Rope introduced as evidence during the trial

Janice Taylor, a senior crime lab analyst, enforced Sauer's testimony. Taylor testified that a paint chip
in Montgomerys pubic hair, matched a paint chip sample taken from the Capri. These two paint
chips were indistinguishable from each other, Taylor said.
On August 16, 1999, the sexual battery charge against Conahan was dismissed, after a medical
examiner testified there were no signs of semen on Montgomery and there was no trauma to his anus.

On August 17, 1999, after just 25 minutes of deliberation, Judge William Blackwell found Daniel
Conahan Jr. guilty of first-degree premeditated murder and kidnapping. Conahan stood silently as the
verdict was read aloud.
Outside the courtroom, Ahlbrand told reporters, Im never surprised with a verdict. Im always
disappointed with an adverse verdict. Im convinced Judge Blackwell began deliberating to some
extent throughout the trial, which is what Id expect a judge to do.
Conahans other attorney, Paul Sullivan, said it was up to Conahan to choose whether the penalty
phase of the trial would go before a jury or if he would let Judge Blackwell decide his fate. Conahan
later chose a penalty trial by jury.
On August 24, 1999, pointing to extensive newspaper and television coverage of his murder trial,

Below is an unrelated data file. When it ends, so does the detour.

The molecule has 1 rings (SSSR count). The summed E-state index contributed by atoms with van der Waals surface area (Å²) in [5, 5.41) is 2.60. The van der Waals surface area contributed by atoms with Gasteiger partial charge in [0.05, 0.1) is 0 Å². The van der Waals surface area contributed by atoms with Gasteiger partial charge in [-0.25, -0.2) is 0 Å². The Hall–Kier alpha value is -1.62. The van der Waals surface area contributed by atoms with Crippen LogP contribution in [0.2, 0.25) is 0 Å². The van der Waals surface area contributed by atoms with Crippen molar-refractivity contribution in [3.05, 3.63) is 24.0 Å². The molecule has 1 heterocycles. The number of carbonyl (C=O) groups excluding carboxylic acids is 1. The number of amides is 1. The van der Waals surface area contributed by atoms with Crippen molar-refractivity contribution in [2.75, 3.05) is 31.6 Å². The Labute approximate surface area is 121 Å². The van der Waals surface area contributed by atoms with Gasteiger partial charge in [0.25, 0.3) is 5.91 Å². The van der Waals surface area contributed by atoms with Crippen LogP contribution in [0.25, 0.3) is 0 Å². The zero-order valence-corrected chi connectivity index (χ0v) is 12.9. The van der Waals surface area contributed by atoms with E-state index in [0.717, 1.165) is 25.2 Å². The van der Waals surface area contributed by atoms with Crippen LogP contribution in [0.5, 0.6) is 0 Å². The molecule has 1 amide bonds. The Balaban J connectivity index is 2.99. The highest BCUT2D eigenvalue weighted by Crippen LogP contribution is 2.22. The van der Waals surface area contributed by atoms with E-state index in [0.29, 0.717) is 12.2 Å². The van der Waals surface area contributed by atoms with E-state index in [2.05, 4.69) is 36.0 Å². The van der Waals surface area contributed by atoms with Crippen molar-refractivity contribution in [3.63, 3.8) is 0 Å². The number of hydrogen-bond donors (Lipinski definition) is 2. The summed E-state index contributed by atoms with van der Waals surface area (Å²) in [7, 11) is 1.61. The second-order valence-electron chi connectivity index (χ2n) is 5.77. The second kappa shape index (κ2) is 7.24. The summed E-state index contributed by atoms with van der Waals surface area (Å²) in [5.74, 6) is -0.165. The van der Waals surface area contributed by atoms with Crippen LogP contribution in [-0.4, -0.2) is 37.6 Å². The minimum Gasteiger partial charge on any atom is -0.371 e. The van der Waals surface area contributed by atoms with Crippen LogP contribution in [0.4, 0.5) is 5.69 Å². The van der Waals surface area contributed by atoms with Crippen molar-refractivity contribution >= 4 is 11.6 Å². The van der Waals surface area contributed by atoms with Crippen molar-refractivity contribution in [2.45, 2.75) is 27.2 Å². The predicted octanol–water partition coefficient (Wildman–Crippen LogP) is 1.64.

Conahan asked Judge Blackwell for a change of venue due to intense media coverage of the case. The
following month, his request was granted and Judge Blackwell ruled that Conahans penalty hearing
would be postponed and moved to the Collier County Courthouse, approximately 60 miles to the south
in Naples, Florida. Conahan's penalty hearing was then set for November 1, 1999.
In mid-October, Conahan argued that lawyers Paul Sullivan and Mark Ahlbrand failed to give him an
adequate defense in his murder trial. He said they did not argue that a sheriff's investigator altered
witness statements and they did not point out that one of the states witnesses committed perjury.
Nonetheless, Judge Blackwell found that Ahlbrand and Sullivan provided an adequate defense and
informed Conahan that if he chose to fire them he was on his own. Conahan, after a brief meeting with
his attorneys, informed the judge that he would continue to retain his lawyers.

On November 1, 1999, the penalty phase began. According to court records, the jury spent the
majority of the first day examining photographs of Conahan's handiwork. Jurors looked at pictures of
Richard Montgomery's corpse, as it appeared at the crime scene and during the autopsy. Wearing stern
faces, the panel members examined the rope grooves on Montgomery's wrists and neck. They were
also shown photographs of Montgomery's back, which was scraped in a criss-cross pattern,
presumably caused from shifting back and forth against the tree while attempting escape. One juror